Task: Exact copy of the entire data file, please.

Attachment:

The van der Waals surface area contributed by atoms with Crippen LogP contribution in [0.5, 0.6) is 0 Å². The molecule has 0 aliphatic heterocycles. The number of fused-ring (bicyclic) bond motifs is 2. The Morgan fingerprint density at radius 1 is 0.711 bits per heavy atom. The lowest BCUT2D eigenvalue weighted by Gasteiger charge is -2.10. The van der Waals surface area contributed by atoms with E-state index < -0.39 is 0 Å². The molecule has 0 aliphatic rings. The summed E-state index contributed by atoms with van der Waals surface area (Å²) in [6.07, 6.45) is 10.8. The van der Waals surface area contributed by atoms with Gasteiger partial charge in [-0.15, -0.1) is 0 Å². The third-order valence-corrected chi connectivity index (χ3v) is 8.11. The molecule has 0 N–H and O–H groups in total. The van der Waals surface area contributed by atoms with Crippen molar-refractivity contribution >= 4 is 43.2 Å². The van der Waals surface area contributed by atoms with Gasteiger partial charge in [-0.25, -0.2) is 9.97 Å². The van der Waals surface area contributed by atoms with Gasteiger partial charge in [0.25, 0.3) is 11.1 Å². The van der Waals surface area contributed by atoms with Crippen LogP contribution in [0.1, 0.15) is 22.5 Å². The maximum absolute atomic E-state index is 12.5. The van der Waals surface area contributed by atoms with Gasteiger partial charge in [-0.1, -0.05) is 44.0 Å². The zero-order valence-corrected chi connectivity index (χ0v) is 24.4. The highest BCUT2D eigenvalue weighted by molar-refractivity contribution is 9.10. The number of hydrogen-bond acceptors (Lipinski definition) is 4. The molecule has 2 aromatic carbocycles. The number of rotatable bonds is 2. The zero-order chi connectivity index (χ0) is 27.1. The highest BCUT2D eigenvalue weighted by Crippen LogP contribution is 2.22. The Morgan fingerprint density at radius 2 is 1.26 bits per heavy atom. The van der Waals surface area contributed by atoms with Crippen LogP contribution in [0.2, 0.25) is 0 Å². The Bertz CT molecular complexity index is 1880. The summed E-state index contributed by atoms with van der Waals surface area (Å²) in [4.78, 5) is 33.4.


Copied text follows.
The van der Waals surface area contributed by atoms with Crippen LogP contribution in [0.5, 0.6) is 0 Å². The molecule has 0 aliphatic heterocycles. The number of fused-ring (bicyclic) bond motifs is 2. The Morgan fingerprint density at radius 1 is 0.711 bits per heavy atom. The lowest BCUT2D eigenvalue weighted by Gasteiger charge is -2.10. The van der Waals surface area contributed by atoms with E-state index < -0.39 is 0 Å². The molecule has 0 aliphatic rings. The summed E-state index contributed by atoms with van der Waals surface area (Å²) in [6.07, 6.45) is 10.8. The van der Waals surface area contributed by atoms with Gasteiger partial charge in [-0.15, -0.1) is 0 Å². The third-order valence-corrected chi connectivity index (χ3v) is 8.11. The molecule has 0 N–H and O–H groups in total. The van der Waals surface area contributed by atoms with Crippen molar-refractivity contribution >= 4 is 43.2 Å². The van der Waals surface area contributed by atoms with Gasteiger partial charge in [-0.25, -0.2) is 9.97 Å². The van der Waals surface area contributed by atoms with Gasteiger partial charge in [0.25, 0.3) is 11.1 Å². The van der Waals surface area contributed by atoms with Crippen LogP contribution in [0.1, 0.15) is 22.5 Å². The maximum absolute atomic E-state index is 12.5. The van der Waals surface area contributed by atoms with Gasteiger partial charge in [-0.1, -0.05) is 44.0 Å². The zero-order valence-corrected chi connectivity index (χ0v) is 24.4. The highest BCUT2D eigenvalue weighted by molar-refractivity contribution is 9.10. The number of hydrogen-bond acceptors (Lipinski definition) is 4. The molecule has 2 aromatic carbocycles. The number of rotatable bonds is 2. The zero-order chi connectivity index (χ0) is 27.1. The highest BCUT2D eigenvalue weighted by Crippen LogP contribution is 2.22. The Morgan fingerprint density at radius 2 is 1.26 bits per heavy atom. The van der Waals surface area contributed by atoms with Crippen LogP contribution in [0.2, 0.25) is 0 Å². The Bertz CT molecular complexity index is 1880. The summed E-state index contributed by atoms with van der Waals surface area (Å²) in [4.78, 5) is 33.4.